The prevalence of cardiac valvular insufficiency assessed by transthoracic echocardiography in obese patients treated with appetite- suppressant drugs

Mehmood A. Khan, Charles A. Herzog, John V. St. Peter, Guilford G. Hartley, Richard Madlon-Kay, Candace D. Dick, Richard W. Asinger, John T. Vessey

Research output: Contribution to journalArticle

200 Scopus citations

Abstract

Background: After case reports of cardiac-valve abnormalities related to the use of appetite suppressants were published, we undertook a study to determine the prevalence of the problem using transthoracic echocardiography. Methods: We examined patients who had taken dexfenfluramine alone, dexfenfluramine and phentermine, or fenfluramine and phentermine for various periods. We enrolled obese patients who had taken or were taking these agents during open-label trials from January 1994 through August 1997. We also recruited subjects who had not taken appetite suppressants and who were matched to the patients for sex, height, and pretreatment age and body-mass index. The presence of cardiac-valve abnormalities, defined by the Food and Drug Administration and Centers for Disease Control and Prevention as at least mild aortic-valve or moderate mitral-vale insufficiency, was determined independently by at least two cardiologists. Multivariate logistic-regression analysis was used to identify factors associated with cardiac-valve abnormalities. Results: Echocardiograms were available for 257 patients and 239 control subjects. The association between the use of any appetite suppressant and cardiac-valve abnormalities was analyzed in a final matched group of 233 pairs of patients and controls. A total of 1.3 percent of the controls (3 of 233) and 22.7 percent of the patients (53 of 233) met the case definition for cardiac-valve abnormalities (odds ratio, 22.6; 95 percent confidence interval, 7.1 to 114.2; P<0.001). The odds ratio for such cardiac- valve abnormalities was 12.7 (95 percent confidence interval, 2.9 to 56.4) with the use of dexfenfluramine alone, 24.5 (5.9 to 102.2) with the use of dexfenfluramine and phentermine, and 26.3 (7.9 to 87.1) with the use of fenfluramine and phentermine. Conclusions: Obese patients who took fenfluramine and phentermine, dexfenfluramine alone, or dexfenfluramine and phentermine had a significantly higher prevalence of cardiac valvular insufficiency than a matched group of control subjects.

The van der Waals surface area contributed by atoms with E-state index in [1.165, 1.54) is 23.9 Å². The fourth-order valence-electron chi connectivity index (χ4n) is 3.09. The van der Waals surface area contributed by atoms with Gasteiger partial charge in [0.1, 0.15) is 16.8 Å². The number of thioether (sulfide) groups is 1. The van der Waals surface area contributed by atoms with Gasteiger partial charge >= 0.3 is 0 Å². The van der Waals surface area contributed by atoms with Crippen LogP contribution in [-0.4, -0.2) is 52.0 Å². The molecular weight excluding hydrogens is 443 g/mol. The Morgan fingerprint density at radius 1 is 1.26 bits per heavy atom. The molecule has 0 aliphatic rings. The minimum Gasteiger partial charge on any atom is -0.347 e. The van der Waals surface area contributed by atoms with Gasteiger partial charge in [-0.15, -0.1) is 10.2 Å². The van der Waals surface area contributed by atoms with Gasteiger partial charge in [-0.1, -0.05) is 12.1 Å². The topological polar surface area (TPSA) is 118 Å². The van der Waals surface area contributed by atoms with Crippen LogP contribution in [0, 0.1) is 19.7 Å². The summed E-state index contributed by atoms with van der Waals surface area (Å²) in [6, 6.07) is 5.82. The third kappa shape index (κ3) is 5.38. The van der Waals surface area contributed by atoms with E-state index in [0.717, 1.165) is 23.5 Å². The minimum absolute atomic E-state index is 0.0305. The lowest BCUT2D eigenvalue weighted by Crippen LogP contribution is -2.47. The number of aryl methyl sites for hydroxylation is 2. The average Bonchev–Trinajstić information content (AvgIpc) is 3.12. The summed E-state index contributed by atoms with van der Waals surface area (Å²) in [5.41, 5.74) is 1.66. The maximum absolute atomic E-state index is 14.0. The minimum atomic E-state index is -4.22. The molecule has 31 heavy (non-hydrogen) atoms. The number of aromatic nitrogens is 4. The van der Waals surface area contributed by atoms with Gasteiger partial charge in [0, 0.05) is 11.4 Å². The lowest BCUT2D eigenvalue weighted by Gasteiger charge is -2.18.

Original languageEnglish (US)
Pages (from-to)713-718
Number of pages6
JournalNew England Journal of Medicine
Volume339
Issue number11
DOIs
StatePublished - Sep 10 1998

Fingerprint Dive into the research topics of 'The prevalence of cardiac valvular insufficiency assessed by transthoracic echocardiography in obese patients treated with appetite- suppressant drugs'. Together they form a unique fingerprint.

  • Cite this

    Khan, M. A., Herzog, C. A., St. Peter, J. V., Hartley, G. G., Madlon-Kay, R., Dick, C. D., Asinger, R. W., & Vessey, J. T. (1998). The prevalence of cardiac valvular insufficiency assessed by transthoracic echocardiography in obese patients treated with appetite- suppressant drugs. New England Journal of Medicine, 339(11), 713-718. https://doi.org/10.1056/NEJM199809103391101